Central to the model are business activities. “There are a few reasons for this, Sprockholt says.
“First, activities are easy to understand: an activity is about what one does and the result, without the details of how it is done. Second, business activities are a fundamental part of Porter’s strategic thinking. Its Further, business activities are used more frequently as a theoretical building block, for example in the Business Model Canvas and more recent literature.
The model hinges on two dimensions that differentiate business activities on some key attributes for digital transformation and strategy development. The first dimension is dynamics – this spans the strategic choice that an organization makes about how to deal with the impact of external changes in the environment on a business activity.
The second is differentiation – this spectrum plots the degree to which business activities are distinctive or distinctive.
The activities are then plotted in 2×2 quadrants with four different types of business activities. These are called ‘ways’. Classification of business activities can aid in decision making about the technical and organizational aspects of these activities, from the selection of technical solutions to the need to source activities or form teams.
specific activities (purple) are business activities that are specific and highly responsive to change. They are business activities that play a central role in the development of new and innovative products and services in response to changing customer demands or in response to developments in society, technology, or the actions of competitors.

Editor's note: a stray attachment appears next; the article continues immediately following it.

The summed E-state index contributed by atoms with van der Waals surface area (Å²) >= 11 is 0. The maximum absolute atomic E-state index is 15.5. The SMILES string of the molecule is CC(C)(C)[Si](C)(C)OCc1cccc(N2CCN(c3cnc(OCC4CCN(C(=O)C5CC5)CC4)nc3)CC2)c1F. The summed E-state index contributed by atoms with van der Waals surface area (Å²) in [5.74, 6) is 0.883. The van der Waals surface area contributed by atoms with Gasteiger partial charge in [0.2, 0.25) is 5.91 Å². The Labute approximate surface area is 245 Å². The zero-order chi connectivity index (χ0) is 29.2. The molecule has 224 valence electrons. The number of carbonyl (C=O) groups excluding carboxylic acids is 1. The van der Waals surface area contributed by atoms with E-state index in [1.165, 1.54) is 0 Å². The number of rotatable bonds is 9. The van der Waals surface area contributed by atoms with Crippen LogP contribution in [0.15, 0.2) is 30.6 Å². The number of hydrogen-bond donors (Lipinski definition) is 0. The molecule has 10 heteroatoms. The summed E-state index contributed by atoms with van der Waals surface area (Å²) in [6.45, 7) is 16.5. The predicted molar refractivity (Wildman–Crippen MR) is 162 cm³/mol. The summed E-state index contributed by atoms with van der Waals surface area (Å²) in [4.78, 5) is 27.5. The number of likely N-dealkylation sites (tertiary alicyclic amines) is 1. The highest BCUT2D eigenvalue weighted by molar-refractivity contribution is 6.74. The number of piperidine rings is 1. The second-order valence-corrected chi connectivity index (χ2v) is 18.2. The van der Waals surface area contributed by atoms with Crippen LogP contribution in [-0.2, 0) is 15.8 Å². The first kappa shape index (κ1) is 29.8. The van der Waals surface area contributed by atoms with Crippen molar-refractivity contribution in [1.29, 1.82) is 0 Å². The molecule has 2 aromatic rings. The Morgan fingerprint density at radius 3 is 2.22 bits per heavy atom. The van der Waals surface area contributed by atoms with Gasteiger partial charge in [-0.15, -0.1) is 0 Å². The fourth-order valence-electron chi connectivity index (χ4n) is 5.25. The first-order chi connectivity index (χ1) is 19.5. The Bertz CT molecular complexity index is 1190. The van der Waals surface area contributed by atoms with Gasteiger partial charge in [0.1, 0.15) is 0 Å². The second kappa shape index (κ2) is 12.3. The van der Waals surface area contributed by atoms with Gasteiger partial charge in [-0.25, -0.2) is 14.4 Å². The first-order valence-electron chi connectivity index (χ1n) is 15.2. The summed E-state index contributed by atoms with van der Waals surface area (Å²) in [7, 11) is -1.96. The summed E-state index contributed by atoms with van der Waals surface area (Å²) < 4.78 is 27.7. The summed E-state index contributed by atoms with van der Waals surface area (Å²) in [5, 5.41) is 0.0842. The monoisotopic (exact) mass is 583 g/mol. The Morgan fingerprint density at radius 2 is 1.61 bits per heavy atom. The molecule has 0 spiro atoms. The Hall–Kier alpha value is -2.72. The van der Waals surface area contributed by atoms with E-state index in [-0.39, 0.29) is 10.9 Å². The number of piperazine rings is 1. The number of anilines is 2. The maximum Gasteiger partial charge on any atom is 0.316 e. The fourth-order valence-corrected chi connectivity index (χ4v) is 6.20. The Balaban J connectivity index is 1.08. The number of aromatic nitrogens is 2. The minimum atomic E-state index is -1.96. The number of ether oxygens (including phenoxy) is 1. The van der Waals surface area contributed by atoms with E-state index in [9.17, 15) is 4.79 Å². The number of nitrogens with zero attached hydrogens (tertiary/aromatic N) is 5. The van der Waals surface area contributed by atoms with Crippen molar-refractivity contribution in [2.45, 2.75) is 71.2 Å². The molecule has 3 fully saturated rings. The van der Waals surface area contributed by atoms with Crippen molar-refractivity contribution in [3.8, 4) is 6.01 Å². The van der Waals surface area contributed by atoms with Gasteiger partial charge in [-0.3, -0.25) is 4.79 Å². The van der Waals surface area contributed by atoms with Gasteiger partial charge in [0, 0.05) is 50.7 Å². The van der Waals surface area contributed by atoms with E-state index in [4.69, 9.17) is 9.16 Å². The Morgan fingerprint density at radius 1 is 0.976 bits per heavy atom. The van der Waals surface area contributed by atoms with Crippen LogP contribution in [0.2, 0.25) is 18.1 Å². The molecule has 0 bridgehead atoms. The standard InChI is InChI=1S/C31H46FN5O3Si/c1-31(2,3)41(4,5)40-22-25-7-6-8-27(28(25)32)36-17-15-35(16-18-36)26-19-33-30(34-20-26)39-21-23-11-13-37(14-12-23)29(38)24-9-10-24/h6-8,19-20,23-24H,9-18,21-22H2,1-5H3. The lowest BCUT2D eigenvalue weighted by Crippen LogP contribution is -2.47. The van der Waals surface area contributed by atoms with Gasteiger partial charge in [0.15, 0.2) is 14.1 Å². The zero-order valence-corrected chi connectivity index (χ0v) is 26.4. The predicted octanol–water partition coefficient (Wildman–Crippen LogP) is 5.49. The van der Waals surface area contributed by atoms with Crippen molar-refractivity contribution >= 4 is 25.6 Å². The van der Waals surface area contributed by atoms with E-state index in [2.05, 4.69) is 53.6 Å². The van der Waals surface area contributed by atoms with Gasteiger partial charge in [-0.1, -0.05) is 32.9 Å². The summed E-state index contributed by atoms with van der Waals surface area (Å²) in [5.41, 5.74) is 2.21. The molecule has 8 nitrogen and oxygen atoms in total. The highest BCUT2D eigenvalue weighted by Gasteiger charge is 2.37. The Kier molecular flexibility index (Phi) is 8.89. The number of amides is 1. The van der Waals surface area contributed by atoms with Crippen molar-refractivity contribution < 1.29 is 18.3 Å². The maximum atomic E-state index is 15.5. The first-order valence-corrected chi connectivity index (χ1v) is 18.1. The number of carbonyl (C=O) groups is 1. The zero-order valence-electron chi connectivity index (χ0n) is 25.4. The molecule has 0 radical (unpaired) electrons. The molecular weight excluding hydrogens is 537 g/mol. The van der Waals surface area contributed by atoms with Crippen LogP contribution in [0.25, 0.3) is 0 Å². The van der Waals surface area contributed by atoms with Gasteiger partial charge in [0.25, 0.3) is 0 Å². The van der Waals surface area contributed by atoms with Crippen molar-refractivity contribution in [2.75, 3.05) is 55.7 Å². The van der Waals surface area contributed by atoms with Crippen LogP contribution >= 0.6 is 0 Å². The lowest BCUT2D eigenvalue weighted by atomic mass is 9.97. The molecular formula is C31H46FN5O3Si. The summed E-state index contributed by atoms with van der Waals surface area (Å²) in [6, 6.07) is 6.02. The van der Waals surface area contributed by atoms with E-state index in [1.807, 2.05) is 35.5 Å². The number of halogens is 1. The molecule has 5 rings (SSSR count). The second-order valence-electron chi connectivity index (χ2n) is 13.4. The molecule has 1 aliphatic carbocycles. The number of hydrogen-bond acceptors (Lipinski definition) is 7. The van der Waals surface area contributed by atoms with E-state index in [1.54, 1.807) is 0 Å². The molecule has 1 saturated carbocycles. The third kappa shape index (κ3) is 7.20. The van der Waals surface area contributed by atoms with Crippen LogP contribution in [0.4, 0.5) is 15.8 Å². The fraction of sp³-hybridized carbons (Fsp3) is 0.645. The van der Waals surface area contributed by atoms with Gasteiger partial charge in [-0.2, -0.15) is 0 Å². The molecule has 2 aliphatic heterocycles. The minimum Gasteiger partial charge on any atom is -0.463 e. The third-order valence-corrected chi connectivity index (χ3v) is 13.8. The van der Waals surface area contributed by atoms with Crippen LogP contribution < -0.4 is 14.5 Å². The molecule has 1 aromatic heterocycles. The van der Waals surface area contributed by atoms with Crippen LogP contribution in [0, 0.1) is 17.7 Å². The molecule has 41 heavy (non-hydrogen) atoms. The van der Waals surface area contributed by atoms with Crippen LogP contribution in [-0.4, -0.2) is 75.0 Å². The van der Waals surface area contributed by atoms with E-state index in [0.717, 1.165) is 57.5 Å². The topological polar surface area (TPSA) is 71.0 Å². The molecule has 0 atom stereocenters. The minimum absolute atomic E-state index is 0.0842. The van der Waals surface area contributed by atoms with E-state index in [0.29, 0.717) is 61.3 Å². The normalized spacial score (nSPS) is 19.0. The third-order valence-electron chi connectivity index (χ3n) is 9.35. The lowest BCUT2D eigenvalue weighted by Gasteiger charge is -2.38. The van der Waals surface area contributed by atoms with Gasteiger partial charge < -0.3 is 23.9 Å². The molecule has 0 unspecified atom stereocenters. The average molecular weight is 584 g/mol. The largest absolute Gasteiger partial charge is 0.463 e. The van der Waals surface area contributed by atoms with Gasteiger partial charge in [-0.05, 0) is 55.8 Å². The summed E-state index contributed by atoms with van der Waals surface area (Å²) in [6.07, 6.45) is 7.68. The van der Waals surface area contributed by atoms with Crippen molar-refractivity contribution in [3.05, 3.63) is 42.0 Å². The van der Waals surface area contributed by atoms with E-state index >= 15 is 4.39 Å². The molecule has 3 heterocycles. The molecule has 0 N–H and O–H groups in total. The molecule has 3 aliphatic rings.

Example: developing sustainable, innovative alternatives to existing services and products, or products and services tailored to customer wants.
specific activities (orange) are activities that take place in a relatively stable environment and are specialized because they require special knowledge, resources, methods. Specialized activities differentiate themselves in finding specific and often complex solutions or results by applying specific knowledge, expertise and resources to more or less defined problems.
Think technical maintenance of complex infrastructure, time-critical processes, integration issues, specialist work in hospitals or organizations in charge of implementing specific legislation such as tax authorities.
general activities (Green) are business activities that are characterized by a relatively stable environment and that do not differ from comparable activities in other organizations. Normal activities are usually designed to provide good and reliable products, services or results with good value/performance.